The Voting Rights Act, recently well known for its federal approval required under Section 5, also includes a portion that prohibits vote dilution, or depriving minority voters an equal opportunity to elect a candidate.

In the past, courts have restricted applying Section 2, mainly because of the burden of proof that’s required, said Allison Riggs, a staff attorney with the Southern Coalition for Social Justice, a Durham, N.C.-based non-profit advocacy group.

Riggs, who has argued redistricting cases on behalf of state branches of the NAACP and defended the constitutionality of Section 5 in court, said she is concerned by the growing number of groups challenging the section as unconstitutional. For example, a Section 5 lawsuit filed by Shelby County, Ala., said the law was outdated, claiming the demographics in the municipalities had changed in the years since the Voting Rights Act was passed. The case is expected to reach the Supreme Court.

“In all of the work we do, there is a thread of concern that this Supreme Court might be inclined to strike down what has been the most important tool in our pocket for advancing and protecting minority voting interests,” Riggs said, noting that many still rely on the protections offered by Section 5.

Section 2 is harder for voters to depend on, she said. The burden of suing is on the minority voter claiming disenfranchisement. It’s costly, intense litigation, Riggs said, which excludes many from pursuing a case.

“One of the reasons that Congress said we need Section 5 is because Section 2 is very limited in its ability to bring about remedies because it’s time consuming, expensive and [voters] don’t have access to the resources they need in order to get there,” Riggs said.

By Caitlin O’Donnell, News21

SC voter ID law spurs League of Women Voters to act

The League of Women Voters of South Carolina has been concerned about the state’s photo voter ID bill since it appeared in the General Assembly, but it was not until Gov. Nikki Haley signed the bill into law May 18 that the league acted.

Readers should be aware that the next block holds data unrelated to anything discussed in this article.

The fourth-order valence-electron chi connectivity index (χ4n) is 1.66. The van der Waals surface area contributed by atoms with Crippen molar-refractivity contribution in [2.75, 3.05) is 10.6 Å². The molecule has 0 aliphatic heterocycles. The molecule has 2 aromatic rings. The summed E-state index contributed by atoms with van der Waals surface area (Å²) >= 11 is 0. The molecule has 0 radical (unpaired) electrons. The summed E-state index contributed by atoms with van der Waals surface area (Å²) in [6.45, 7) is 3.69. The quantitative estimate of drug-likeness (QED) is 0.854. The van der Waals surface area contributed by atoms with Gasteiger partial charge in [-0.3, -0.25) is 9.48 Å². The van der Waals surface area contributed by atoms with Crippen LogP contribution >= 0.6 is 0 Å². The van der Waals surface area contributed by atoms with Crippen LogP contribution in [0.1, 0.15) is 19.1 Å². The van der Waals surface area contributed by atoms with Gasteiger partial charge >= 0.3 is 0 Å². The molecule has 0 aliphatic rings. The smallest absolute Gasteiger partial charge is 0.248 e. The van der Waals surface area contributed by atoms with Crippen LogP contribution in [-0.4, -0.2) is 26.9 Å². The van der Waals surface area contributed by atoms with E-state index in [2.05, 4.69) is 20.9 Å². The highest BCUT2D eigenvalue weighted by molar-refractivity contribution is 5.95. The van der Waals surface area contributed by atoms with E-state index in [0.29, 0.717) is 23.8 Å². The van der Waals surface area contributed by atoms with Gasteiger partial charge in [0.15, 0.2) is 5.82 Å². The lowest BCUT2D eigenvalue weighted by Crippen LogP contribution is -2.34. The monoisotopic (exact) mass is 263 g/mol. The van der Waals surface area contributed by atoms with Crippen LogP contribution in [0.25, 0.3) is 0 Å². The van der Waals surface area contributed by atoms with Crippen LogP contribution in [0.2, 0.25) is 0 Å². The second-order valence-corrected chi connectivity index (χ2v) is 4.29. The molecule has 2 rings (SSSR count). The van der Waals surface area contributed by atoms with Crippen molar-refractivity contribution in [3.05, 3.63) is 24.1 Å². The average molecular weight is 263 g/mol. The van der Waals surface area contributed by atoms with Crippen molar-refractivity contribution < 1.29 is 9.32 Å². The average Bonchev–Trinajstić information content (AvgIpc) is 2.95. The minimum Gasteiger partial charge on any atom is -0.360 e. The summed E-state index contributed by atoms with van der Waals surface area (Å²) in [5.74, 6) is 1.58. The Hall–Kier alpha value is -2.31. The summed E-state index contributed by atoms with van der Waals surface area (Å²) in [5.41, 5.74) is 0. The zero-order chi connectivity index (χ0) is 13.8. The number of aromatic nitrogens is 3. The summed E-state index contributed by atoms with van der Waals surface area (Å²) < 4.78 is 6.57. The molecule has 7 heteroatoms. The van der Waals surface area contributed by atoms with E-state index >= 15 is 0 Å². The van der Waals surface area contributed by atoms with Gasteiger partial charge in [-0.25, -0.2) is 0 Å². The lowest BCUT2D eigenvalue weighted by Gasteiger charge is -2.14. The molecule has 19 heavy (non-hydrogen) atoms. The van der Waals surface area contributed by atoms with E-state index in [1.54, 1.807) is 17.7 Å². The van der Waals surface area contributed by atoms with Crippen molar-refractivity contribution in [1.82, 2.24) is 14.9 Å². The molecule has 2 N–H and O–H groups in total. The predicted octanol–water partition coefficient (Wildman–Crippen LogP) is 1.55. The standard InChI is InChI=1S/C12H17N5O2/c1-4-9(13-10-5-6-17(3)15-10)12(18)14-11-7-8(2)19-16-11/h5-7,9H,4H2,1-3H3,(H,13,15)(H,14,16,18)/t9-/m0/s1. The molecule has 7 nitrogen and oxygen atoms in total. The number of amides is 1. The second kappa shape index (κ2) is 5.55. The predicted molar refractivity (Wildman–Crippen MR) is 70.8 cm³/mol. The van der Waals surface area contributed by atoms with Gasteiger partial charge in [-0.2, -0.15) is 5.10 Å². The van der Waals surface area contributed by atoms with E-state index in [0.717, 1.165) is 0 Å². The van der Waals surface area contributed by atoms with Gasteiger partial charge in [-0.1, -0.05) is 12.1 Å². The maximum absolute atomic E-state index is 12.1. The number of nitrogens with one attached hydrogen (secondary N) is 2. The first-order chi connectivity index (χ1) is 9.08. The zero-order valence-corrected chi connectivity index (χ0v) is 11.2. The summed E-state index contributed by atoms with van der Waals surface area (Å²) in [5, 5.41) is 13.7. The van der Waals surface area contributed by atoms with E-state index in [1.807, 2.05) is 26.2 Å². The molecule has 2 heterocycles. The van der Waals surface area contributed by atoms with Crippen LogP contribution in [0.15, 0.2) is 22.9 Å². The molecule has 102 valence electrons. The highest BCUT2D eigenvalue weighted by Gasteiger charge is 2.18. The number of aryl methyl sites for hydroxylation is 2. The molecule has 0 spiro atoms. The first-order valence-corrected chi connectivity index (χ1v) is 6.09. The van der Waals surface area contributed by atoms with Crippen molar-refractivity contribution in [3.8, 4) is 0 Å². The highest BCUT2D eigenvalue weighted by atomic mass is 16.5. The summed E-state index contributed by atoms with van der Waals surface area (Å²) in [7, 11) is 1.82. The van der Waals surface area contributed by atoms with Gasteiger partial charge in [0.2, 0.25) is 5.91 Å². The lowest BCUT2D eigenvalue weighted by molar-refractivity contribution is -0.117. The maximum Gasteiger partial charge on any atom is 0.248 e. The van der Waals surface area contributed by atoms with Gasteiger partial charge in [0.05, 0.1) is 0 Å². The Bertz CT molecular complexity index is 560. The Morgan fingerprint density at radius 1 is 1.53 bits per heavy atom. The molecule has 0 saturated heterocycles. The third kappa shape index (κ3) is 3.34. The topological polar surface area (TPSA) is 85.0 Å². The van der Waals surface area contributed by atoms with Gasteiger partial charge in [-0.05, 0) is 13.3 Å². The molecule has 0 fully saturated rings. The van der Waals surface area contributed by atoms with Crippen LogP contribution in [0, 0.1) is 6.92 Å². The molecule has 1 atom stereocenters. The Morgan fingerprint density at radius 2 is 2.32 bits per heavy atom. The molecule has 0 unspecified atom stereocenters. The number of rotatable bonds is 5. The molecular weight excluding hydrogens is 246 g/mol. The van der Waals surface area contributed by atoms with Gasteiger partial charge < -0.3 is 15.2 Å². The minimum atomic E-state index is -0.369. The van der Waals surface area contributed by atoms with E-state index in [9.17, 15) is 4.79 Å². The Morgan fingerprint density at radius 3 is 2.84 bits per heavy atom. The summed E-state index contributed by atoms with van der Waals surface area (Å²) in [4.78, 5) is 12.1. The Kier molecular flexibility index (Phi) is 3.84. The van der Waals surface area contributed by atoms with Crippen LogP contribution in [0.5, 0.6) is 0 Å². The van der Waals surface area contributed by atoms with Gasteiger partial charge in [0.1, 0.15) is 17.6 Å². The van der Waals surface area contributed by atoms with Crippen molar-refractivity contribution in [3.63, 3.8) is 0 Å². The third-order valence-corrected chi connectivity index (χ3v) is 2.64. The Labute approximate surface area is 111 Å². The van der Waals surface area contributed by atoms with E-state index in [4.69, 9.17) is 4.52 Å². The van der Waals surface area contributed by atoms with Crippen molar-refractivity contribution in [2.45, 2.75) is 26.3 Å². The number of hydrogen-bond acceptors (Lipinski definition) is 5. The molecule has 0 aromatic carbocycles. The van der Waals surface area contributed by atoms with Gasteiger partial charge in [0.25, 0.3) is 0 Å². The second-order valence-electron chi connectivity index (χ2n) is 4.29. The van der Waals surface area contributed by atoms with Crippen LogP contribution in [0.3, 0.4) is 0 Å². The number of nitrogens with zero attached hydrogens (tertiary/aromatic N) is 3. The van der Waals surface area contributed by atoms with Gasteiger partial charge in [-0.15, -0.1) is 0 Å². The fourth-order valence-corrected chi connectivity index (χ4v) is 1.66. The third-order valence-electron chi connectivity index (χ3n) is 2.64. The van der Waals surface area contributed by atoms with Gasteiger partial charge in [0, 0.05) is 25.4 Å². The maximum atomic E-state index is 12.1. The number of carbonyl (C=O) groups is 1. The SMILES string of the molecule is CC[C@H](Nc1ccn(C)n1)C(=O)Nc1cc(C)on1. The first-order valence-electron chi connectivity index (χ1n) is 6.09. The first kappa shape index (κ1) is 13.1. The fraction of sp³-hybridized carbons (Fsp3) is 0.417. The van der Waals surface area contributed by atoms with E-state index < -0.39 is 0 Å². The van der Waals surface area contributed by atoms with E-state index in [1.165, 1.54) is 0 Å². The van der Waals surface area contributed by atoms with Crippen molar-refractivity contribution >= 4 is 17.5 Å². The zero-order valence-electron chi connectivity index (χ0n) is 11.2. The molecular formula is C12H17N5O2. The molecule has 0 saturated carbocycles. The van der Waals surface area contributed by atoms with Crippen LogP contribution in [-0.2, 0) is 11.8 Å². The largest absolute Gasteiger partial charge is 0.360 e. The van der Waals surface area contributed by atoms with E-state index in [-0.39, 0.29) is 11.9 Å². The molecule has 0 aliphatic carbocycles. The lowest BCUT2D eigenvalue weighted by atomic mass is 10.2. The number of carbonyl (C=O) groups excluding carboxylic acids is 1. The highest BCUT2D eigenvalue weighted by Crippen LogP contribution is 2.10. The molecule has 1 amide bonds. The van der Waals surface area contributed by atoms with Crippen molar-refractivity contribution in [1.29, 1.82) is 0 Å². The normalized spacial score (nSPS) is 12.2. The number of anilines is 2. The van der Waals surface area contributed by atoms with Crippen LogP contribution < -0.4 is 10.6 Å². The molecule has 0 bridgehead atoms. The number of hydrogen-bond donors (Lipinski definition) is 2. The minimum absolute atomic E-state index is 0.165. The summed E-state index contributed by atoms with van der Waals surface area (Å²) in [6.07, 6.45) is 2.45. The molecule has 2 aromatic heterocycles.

The league is a defendant in South Carolina’s lawsuit against the U.S. Department of Justice, supporting the federal government’s claim that the law will negatively impact

“The league believes that voting is a fundamental right, and the government depends on
all citizens being informed,” said Barbara Zia, president of the South Carolina League of Women Voters. “We feel, and we have made this case to the court, that [our] mission of engaging citizens in our democracy would be impacted if this law were [upheld].”

The case will be argued in September before by a federal court in Washington, D.C, but
Zia said her group is encouraging residents to obtain a photo ID, just in case.

“This barrage of legislative measures to restrict voting will definitely have an impact
on voter access and we feel government should be in the business of increasing citizen
participation in our nation’s democratic process, rather than decreases,” she said. “We
don’t want to go back to the old days we remember in the South of voting restrictions.

“This is a step backwards.”

By Caitlin O’Donnell, News21

Coffee Break Ballot, July 23: Current Trends in Voting Rights

The regular weekend lull in voting rights news hit in full force, with a pause in online discussion of some of our regular voting rights topics.

The News21 newsroom has hit a bit of a pause as well. More than half of the team has left the building, and the rest will finish stories and leave at the end of the week.

We’ll still be blogging all week, and the tweets won’t stop until well past the mid-August site launch. Until then, stay tuned to what’s going on in voting rights news.

What We’ve Been Reading

Do We Need a New Voting Rights Act?” (Abby Rapoport, 07/23, The American Prospect)

Bill Daley Asks: Is Obama Campaign Ready for Recounts?” (James Warren, 07/23, The Daily Beast)

Public Relations Firm Educating Pennsylvania Minorities On Voter ID Stacked With Republicans,” (Ryan J. Reilly, 07/20, Talking Points Memo)

The voter ID mess subverts an American birthright,” (Charlie Crist, 07/20, Washington Post)

GOP trumpets rampant Philly voter fraud in a report that doesn’t show it,” (Issiah Thompson, 07/20, Philadelphia City Paper)